The Biden transition team includes a lot of experienced, and out, LGBTQ staffers.
The group working on President-elect Joe Biden's transition to the White House has announced the members of its agency review teams. The staffers include 10 openly LGBTQ people, some of whom worked in the Obama administration.
The transition team announced about 500 people in total for the review teams, which it said are "responsible for understanding the operations of each agency, ensuring a smooth transfer of power, and preparing for President-elect Biden and Vice President-elect Harris and their cabinet to hit the ground running on Day One."
One of the openly LGBTQ staffers is Shawn Skelly, appointed to the team reviewing the Department of Defense. Skelly served in the Obama administration as special assistant to the undersecretary of defense for acquisition.
Skelly was the first transgender veteran appointed by a president when Barack Obama named her to the position of director of the Office of the Executive Secretariat of the U.S. Department of Transportation.
Skelly is a co-founder of Out in National Security, an association of national security professionals who advocate for LGBTQ equality.
Chai Feldblum will serve on the review team for the Department of Justice. In 2010, Feldblum, a lesbian, was the first openly LGBTQ person to serve on the Equal Employment Opportunity Commission. She worked on the Americans with Disabilities Act and fought against the exclusion of LGBTQ people from the military.
"To me, when I think about social justice, it means a world in which everyone can live a life of honesty, integrity, and dignity," Feldblum said in a speech in 2019. "That means being able to live openly and honestly about who you are, whether you're lesbian, bisexual, whether you're transgender, genderqueer, or nonbinary. It's about living a life of honesty, integrity, dignity, whoever you are, and economically, that you have a job and you can buy food and housing."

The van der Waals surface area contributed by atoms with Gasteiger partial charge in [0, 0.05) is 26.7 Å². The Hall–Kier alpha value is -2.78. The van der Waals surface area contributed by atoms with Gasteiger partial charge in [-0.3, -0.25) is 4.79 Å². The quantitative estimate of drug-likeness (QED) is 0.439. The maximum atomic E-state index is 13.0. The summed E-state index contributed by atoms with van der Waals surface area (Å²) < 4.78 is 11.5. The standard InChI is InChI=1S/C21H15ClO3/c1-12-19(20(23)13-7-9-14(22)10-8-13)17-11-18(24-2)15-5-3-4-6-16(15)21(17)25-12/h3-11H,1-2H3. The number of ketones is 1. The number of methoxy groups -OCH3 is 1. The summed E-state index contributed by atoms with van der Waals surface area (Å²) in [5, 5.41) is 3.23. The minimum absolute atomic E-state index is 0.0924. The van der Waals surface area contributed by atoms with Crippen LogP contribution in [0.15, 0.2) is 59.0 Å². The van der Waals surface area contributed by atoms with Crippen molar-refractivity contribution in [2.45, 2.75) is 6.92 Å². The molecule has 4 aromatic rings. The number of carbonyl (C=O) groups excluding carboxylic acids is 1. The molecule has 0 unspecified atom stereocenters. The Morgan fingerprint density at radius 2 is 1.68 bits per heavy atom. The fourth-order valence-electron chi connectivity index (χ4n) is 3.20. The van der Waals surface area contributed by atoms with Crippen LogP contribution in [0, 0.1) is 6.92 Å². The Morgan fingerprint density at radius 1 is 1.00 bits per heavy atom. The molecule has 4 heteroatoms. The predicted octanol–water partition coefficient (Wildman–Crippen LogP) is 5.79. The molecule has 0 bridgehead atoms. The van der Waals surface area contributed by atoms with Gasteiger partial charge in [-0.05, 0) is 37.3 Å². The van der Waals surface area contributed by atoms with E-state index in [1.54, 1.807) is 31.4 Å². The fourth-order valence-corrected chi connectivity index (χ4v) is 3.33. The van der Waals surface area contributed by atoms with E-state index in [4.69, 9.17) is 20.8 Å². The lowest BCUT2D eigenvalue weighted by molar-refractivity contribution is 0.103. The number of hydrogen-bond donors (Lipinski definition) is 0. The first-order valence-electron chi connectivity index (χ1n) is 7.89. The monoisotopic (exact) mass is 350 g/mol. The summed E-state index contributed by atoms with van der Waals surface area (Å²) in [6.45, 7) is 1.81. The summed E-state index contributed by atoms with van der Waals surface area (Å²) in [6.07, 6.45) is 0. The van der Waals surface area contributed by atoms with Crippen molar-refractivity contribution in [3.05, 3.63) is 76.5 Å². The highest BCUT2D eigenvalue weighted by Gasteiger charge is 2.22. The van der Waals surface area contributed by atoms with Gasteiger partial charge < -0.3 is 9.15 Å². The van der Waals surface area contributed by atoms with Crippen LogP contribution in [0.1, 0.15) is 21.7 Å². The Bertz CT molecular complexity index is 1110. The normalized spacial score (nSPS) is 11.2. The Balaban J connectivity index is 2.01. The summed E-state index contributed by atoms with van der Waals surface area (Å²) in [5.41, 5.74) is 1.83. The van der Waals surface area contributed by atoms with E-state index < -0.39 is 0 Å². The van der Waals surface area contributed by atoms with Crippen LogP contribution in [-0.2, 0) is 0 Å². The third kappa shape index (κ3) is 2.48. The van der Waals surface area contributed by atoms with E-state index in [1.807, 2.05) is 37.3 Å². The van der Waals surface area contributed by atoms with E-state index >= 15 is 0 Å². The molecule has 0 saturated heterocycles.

Pamela Karlan will also be joining the Justice Department review team. Karlan, a lesbian, served in the civil rights division of the Justice Department in the Obama administration. During that time, she helped implement the 2013 Supreme Court decision in United States v. Windsor, which held that a section of the Defense of Marriage Act that did not recognize the marriages of same-sex couples violated the constitution.
Ken Choe, a gay man, is on the Department of Health and Human Services team. He was deputy general counsel and counselor to the office of health reform in the Department of Health and Human Services in the Obama administration before he moved to the law firm Hogan Lovells. Choe was also the co-chair of the LGBT Issues Coordinating Committee set up at HHS to determine steps the department should take to improve conditions for the LGBTQ community.
Other lesbian and gay transition team members include Michael Guest on the State Department team, Jeff Marootian on the Department of Transportation team, Kathleen Hartnett and Lynn Rosenthal on the Justice Department team, and Kei Koizumi on the National Science Foundation and Office of Science and Technology Policy team.
Amanda Fischer has been named to the Federal Reserve, Banking and Securities Regulators team.